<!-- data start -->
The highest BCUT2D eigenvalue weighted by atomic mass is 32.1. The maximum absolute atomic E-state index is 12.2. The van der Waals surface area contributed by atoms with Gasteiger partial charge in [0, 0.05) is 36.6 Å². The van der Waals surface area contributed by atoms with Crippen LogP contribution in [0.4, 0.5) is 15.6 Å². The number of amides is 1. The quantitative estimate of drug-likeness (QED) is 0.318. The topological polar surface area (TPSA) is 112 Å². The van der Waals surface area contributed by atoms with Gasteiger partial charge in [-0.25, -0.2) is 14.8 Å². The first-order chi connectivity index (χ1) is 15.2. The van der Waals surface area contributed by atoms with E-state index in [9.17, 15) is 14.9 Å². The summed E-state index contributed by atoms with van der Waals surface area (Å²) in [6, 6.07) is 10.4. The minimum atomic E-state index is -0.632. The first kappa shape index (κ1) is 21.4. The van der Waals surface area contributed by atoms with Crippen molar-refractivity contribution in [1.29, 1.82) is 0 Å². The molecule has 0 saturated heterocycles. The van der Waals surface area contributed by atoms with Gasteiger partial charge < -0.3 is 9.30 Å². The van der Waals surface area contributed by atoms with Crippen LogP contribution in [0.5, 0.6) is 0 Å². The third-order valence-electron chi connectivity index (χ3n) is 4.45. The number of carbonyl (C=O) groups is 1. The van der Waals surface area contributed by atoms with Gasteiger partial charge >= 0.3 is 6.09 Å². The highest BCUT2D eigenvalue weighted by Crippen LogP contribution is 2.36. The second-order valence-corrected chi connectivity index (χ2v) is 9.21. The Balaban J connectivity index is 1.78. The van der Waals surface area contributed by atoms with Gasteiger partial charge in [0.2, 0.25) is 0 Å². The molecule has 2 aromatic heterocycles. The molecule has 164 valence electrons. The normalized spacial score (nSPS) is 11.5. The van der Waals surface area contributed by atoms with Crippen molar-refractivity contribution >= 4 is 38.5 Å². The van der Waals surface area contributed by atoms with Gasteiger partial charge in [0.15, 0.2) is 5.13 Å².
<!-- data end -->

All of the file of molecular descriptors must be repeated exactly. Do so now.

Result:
The highest BCUT2D eigenvalue weighted by atomic mass is 32.1. The maximum absolute atomic E-state index is 12.2. The van der Waals surface area contributed by atoms with Gasteiger partial charge in [0, 0.05) is 36.6 Å². The van der Waals surface area contributed by atoms with Crippen LogP contribution in [0.4, 0.5) is 15.6 Å². The number of amides is 1. The quantitative estimate of drug-likeness (QED) is 0.318. The topological polar surface area (TPSA) is 112 Å². The van der Waals surface area contributed by atoms with Gasteiger partial charge in [-0.25, -0.2) is 14.8 Å². The first-order chi connectivity index (χ1) is 15.2. The van der Waals surface area contributed by atoms with E-state index in [9.17, 15) is 14.9 Å². The summed E-state index contributed by atoms with van der Waals surface area (Å²) in [6, 6.07) is 10.4. The minimum atomic E-state index is -0.632. The first kappa shape index (κ1) is 21.4. The van der Waals surface area contributed by atoms with Crippen molar-refractivity contribution in [1.29, 1.82) is 0 Å². The molecule has 0 saturated heterocycles. The van der Waals surface area contributed by atoms with Gasteiger partial charge < -0.3 is 9.30 Å². The van der Waals surface area contributed by atoms with Crippen LogP contribution in [0.5, 0.6) is 0 Å². The third-order valence-electron chi connectivity index (χ3n) is 4.45. The number of carbonyl (C=O) groups is 1. The van der Waals surface area contributed by atoms with Gasteiger partial charge >= 0.3 is 6.09 Å². The highest BCUT2D eigenvalue weighted by Crippen LogP contribution is 2.36. The second-order valence-corrected chi connectivity index (χ2v) is 9.21. The Balaban J connectivity index is 1.78. The van der Waals surface area contributed by atoms with Gasteiger partial charge in [0.2, 0.25) is 0 Å². The molecule has 2 aromatic heterocycles. The molecule has 164 valence electrons. The normalized spacial score (nSPS) is 11.5. The van der Waals surface area contributed by atoms with Crippen molar-refractivity contribution >= 4 is 38.5 Å². The van der Waals surface area contributed by atoms with Gasteiger partial charge in [0.15, 0.2) is 5.13 Å².